Saturday, March 13, 2010

Legend MKII/Dorado/Revox Performance Ravings

After the crunch in Australia of receiving the Banshee Legend MKII frame on Friday night before seeding on Saturday (and not having taken delivery yet of my Manitou Dorado fork), and then the course/conditions at Thredbo, I never really had the chance to get the bike dialed. Upon arriving home, there was a cool black case on the dinner table, and I asked my parents “Who got the AR-15?” To my surprise, it was my shockingly stunning (pun intended) Dorado fork, I have now finally had the chance to test and tune the whole rig, and give it a few goes over some features at Hairy Woods Bike Park/Team Geronimo HQ.

Revox Shock
I have the air compression chamber set to about 65 psi, bottom out setting #1, 0 high speed compression, and minimal low speed compression. I am running the 350 lb/in spring set with ¾ turn of preload. This makes it so that the Banshee is soft and supple, has a smooth, progressive rate, and has unnoticeable bottom-out. Rebound set to match fork.

Dorado Fork
To break in the fork and get a baseline feel for how it performs, I left it with stock tuning and set pressure to recommended range of 72 psi. After riding with it on a variety of trails, I have tuned the fork as follows: Air pressure has been reduced to 58 psi, high speed compression is at 5 clicks from full-hard, TPC+ tuned to 10 clicks from full-hard, rebound is set to 8 clicks from full-slow. This is very similar to how the rear shock is set up in that it is very supple and using more compression adjust for the impact damping than spring rate.


The Ride
At my training facility, I have various features available that include an honest moto-whoops section, a 9 ft. drop to very, very small, flat landing (with snow still on it), and a downhill-style dual slalom trail. On the drop, I used all the suspension but didn’t bottom and it was particularly smooth to where I didn’t notice it and feel confident that anything bigger would not be an issue. After a few runs through the whoops section, the bike stayed very neutral – no bucking or swapping, even with an off-the-side-off-the-back sketchy run in. On my last run, I felt the need to pedal to pick up speed, which put me a little off-balance and I was 100% sure I was going to get tossed, but I rode out of it buttery smooth. Nice to have equipment that covers for your fubars! In corners, the bike stays low and tracks like a fat man to a doughnut! The suspension compresses evenly and can handle bumps and holes without issue.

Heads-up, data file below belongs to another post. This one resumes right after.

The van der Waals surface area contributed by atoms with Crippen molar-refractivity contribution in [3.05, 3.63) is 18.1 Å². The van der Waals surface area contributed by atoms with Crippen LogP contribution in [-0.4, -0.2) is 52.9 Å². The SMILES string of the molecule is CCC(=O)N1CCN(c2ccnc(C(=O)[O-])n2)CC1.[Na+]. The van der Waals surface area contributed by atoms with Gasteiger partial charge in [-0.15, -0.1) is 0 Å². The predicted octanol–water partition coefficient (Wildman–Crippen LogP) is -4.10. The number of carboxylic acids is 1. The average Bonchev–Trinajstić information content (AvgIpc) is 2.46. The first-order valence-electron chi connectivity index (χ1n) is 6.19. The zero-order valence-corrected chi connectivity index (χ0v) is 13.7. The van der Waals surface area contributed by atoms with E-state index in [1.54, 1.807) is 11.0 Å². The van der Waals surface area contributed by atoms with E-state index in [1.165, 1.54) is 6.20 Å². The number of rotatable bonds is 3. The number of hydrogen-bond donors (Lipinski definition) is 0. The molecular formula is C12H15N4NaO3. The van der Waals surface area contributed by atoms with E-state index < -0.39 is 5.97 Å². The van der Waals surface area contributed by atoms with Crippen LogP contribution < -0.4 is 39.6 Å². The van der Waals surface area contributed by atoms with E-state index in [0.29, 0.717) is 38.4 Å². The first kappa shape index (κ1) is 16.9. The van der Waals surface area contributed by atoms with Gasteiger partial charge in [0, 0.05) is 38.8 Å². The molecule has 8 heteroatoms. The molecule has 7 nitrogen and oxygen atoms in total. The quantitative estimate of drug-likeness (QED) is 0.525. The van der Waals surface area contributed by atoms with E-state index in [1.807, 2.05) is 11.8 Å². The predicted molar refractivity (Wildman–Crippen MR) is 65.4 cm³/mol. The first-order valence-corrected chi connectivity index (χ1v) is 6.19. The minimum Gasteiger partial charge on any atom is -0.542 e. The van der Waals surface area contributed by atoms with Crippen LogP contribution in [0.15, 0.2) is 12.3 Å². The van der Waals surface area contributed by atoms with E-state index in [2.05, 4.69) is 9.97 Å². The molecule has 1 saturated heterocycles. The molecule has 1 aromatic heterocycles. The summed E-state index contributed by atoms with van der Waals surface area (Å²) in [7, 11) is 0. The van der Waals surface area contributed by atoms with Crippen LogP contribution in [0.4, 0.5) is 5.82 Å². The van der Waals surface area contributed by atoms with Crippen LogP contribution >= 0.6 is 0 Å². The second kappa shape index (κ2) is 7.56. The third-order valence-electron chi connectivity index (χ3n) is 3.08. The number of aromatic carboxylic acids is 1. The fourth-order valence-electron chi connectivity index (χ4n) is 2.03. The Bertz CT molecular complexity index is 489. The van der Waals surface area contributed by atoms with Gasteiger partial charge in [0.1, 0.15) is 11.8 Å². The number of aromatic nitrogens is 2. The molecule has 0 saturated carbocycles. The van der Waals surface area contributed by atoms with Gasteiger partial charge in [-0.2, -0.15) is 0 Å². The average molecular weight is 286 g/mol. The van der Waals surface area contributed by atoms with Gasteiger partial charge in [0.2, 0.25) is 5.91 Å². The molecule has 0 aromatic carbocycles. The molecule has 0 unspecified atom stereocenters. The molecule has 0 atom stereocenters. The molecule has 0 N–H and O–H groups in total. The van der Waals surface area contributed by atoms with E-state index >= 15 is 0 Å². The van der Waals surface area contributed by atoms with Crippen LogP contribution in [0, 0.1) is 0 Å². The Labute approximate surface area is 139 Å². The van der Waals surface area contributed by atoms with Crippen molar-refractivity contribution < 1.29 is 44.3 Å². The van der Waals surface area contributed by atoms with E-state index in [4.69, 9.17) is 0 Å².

I am really pleased with the bike and can’t wait for a full season of racing on it – starting with Pan Am Championships in Guatemala!












7 comments:

ERNST@HK said...

RED X GREEN = Ugly
Better get some Green Stickers to put on that fock

Keith Scott said...

Ernst... he has a red frame!

Anonymous said...

You said you have a 350lb/in spring how much do you weigh with that spring weight it seems like it would be really soft

Keith Scott said...

a 350lbs spring on a manitou should suit someone who weights between 80-90kg. (about 180-200lbs)

Anonymous said...

I'm like 145lbs so would it be like a 250lbs for me?

Keith Scott said...

Yup 250lbs should be about right for you.

buy online percocet said...

Thank you very much for this usefull information! I really understand the topic now!